Documentation by medical and nursing staff is important for the day-to-day infection prevention and control and to alert staff to ensure timely removal of urinary catheters. If a CAUTI is diagnosed then documentation should include: causative organism, what antibiotics have been started and whether the antibiotics are appropriate to treat that microorganism. Other relevant notes are actions taken, such as removal or replacement of the catheter. One potential way of improving compliance with clinical guidelines and documentation at the insertion and maintenance phases of catheter care is the use of a checklist or ‘bundle’ approach.43
To improve health outcomes for patients, it is important to continue exploration of ways to identify and reduce HAUTIs and CAUTIs. We have shown it is feasible to conduct prevalence studies across six health institutions, and funding should be sought for a national point prevalence of UTIs as demonstrated by countries already undertaking this.4 Analysing national point prevalence data will provide a baseline for intervention studies that test care bundles to reduce HAUTIs and their sequelae.43
Currently, it appears that ICD-10 coding is not a reliable way of monitoring prevalence of HAUTI, at least in some healthcare facilities. Our findings were consistent with other HAI coding.42 This potential under-reporting of infections has implications for policy and healthcare reimbursement, although in some US jurisdictions, healthcare facilities are penalised for HAIs rather than being reimbursed.44 ,45 We recommend that facilities undertake audits to compare clinical and coding data periodically.
There are some limitations in our study. The survey was conducted in only six hospitals within two states and territories limiting the generalisability of the results. However, there were significant findings enabling recommendations for a future national point prevalence study to be made. Another limitation of our study is the reliance on clinical records and not direct diagnosis. This was overcome by using research assistants with some prior clinical and infection control knowledge, for example, registered nurses, for data collection. The research assistants were adequately trained and the outcome of the training was evaluated by post training case study assessments.27 Such a process also enhanced inter-rater reliability. There were no previous HAUTI and CAUTI rates for comparison within the study sites as they had not collected this type of data before. As earlier stated, the findings can now be used to make recommendations for conducting PPS in a standardised manner to facilitate comparisons over time within individual health facilities. The aggregation of data from all participating hospitals for analysis may be a further limitation. The size and scope of services in these hospitals varies and this in turn presents variations in risk. Regardless, the process we employed is common in point prevalence studies, which only capture data at a specific point in time.8 ,9 Despite the study limitations, this survey has identified some priority areas including efficacy of documentation practices related to care of urinary catheters which are key to preventing CAUTIs. There were also no obvious sources of bias.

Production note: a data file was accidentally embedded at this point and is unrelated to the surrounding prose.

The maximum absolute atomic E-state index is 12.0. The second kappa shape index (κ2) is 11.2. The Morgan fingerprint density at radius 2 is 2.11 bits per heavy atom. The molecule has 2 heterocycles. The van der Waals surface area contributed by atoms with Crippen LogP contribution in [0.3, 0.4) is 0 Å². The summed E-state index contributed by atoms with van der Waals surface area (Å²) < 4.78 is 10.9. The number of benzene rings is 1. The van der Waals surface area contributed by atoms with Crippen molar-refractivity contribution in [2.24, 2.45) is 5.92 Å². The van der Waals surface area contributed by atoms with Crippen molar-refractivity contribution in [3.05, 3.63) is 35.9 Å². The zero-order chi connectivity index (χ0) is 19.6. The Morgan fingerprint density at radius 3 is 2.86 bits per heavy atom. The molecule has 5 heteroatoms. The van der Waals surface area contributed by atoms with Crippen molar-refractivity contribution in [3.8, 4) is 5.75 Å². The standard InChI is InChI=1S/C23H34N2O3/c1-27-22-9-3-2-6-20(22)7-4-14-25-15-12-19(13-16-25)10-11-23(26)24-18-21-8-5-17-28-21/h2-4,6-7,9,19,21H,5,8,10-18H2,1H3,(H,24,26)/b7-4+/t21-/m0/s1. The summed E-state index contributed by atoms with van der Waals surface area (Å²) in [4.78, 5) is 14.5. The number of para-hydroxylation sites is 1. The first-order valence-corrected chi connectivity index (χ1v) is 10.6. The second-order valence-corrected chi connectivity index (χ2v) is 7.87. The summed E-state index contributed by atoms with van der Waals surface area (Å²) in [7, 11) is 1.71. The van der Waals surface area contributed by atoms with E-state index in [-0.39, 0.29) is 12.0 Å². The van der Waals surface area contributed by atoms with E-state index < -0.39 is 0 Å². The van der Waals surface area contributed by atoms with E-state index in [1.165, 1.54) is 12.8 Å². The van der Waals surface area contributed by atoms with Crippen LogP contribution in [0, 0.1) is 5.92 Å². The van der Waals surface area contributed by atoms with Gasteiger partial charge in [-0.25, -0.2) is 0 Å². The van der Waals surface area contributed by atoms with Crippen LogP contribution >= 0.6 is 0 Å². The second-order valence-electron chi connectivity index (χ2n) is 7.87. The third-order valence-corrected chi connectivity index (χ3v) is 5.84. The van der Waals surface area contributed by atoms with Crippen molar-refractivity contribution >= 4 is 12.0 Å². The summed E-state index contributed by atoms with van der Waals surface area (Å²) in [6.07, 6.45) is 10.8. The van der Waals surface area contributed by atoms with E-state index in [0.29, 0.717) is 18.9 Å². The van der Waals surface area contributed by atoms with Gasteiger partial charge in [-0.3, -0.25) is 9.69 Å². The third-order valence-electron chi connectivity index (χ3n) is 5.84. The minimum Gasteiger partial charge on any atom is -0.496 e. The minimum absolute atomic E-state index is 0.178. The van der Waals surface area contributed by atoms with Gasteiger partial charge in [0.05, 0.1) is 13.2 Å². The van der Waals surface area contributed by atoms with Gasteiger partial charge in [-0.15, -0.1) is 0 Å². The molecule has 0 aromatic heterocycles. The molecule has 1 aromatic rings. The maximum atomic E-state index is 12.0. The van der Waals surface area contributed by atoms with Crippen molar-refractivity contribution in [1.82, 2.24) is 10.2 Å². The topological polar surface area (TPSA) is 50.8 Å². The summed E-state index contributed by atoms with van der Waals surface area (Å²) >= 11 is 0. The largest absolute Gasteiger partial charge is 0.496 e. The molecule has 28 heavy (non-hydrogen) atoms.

To tackle the issue of CAUTIs and other HAIs in Australia, it is imperative to develop a national surveillance system based on validated methods and definitions which have been found to be effective in other developed countries. This study provides a foundation for the development of a national infection control initiative in our rapidly evolving healthcare environment and associated challenges with drug resistance.
Thanks to Professor Peter Collignon (Director of Infectious Diseases and Microbiology, Canberra Hospital and Health Services) and staff of the participating hospitals for their assistance in this research project. Thanks also to Professor Jenny Peat, Honorary Professor, Australian Catholic University, for statistical advice.
This web only file has been produced by the BMJ Publishing Group from an electronic file supplied by the author(s) and has not been edited for content.
Files in this Data Supplement:
- Data supplement 1 - Online Definitions
Contributors All authors contributed to the design of study and development of instruments. BM, WB and OF supervised data collection. OF and AG conducted initial data analysis. All authors contributed to further data analysis and manuscript preparation.
Funding This work was supported by a Covidien 2012 Infection Control Scholarship and a 2013 Australian Catholic University Faculty of Health Sciences Research Grant.
Competing interests None.
Ethics approval Australian Catholic University.
Provenance and peer review Not commissioned; externally peer reviewed.
Data sharing statement No additional data are available.